Mead: the I and the Me

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¡§Mead was to claim that ¡¥human behaviour could not be reduced to biological or physiological states¡¦. Evaluate this claim with reference to Mead¡¦s concepts of the ¡¥I¡¦ and the ¡¥me¡¦.¡¨

This essay aims to evaluate the claim made by George Herbert Mead, that ¡¥human behaviour could not be reduced to biological or physiological states. I will make this evaluation using mead¡¦s concepts of the ¡¥¡¥I¡¦¡¦ and the ¡¥¡¥me¡¦¡¦. I will begin the essay by writing an overview of Meads works, citing the influences of his sociology, moving on to explicitly denote his notion of ¡§social behaviourism¡¨ and the emphasis of the self and the mind within his works.

George Herbert Mead (1863 ¡V 1931), a pragmatist philosopher, sociologist and social psychologist, steeped in the Chicago school of sociology, with his influence today recognised as ¡§symbolic interactionism¡¨. Mead called his approach "social behaviourism." Drawing on Dewey and Charles Cooley, Mead stressed "the conscious mind and the self-awareness and self-regulation of social actors" (i.e., the individual who performs an action). Mead saw the Self as emerging from the social interaction of humans in which the individual takes on the role of the "other" and internalises the attitudes he perceives in both real and imagined others. The interaction of an individual¡¦s self-conception ("I") and the generalized, perceived view that others have of the individual ("Me") is central to Mead¡¦s sociological viewpoint. Mead asserted that by continually "reflecting on ourselves as others see us we become competent in the production and display of social symbols" (Jary, 1996, P402). Mead also believed that, while human nature is part of evolution and nature, the "importance of language and symbolic communication as an aspect of this evolution is such as to free human action from natural determinism¡¨ .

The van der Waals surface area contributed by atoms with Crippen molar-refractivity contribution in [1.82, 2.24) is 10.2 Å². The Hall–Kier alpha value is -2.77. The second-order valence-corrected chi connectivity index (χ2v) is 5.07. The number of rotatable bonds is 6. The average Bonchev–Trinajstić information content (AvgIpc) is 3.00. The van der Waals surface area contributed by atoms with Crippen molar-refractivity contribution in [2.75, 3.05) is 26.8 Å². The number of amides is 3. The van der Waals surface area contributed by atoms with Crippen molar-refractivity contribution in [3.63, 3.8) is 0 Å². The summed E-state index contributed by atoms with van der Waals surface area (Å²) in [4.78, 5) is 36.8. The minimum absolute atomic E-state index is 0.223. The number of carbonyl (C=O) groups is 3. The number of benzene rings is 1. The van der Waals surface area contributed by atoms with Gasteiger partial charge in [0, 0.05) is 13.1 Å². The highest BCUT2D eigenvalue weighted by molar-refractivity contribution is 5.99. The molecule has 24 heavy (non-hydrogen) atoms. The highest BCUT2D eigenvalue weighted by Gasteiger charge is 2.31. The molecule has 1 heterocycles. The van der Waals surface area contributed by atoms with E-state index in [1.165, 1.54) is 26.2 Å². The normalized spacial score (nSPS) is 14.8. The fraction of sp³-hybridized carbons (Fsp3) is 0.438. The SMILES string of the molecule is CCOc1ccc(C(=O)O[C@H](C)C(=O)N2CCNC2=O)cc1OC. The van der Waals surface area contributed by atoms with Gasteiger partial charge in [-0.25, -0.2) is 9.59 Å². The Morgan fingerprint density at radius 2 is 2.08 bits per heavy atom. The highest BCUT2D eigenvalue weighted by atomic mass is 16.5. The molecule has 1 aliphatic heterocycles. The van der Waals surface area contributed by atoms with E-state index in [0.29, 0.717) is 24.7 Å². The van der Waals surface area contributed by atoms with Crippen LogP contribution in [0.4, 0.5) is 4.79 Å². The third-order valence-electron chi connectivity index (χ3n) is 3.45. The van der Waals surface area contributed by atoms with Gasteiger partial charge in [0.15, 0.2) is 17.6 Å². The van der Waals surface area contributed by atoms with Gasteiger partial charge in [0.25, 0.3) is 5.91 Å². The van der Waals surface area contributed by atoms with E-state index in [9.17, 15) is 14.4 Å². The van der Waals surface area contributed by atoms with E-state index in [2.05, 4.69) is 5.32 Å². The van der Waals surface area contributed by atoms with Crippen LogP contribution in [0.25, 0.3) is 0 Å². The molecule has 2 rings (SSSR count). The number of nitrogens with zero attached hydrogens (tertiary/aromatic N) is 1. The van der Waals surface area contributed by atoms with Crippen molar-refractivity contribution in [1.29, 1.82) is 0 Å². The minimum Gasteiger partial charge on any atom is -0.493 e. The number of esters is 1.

Taking a step back now I will look explicitly at Meads concept of the ¡§I¡¨ and the ¡§me¡¨. Mead drew greatly upon...
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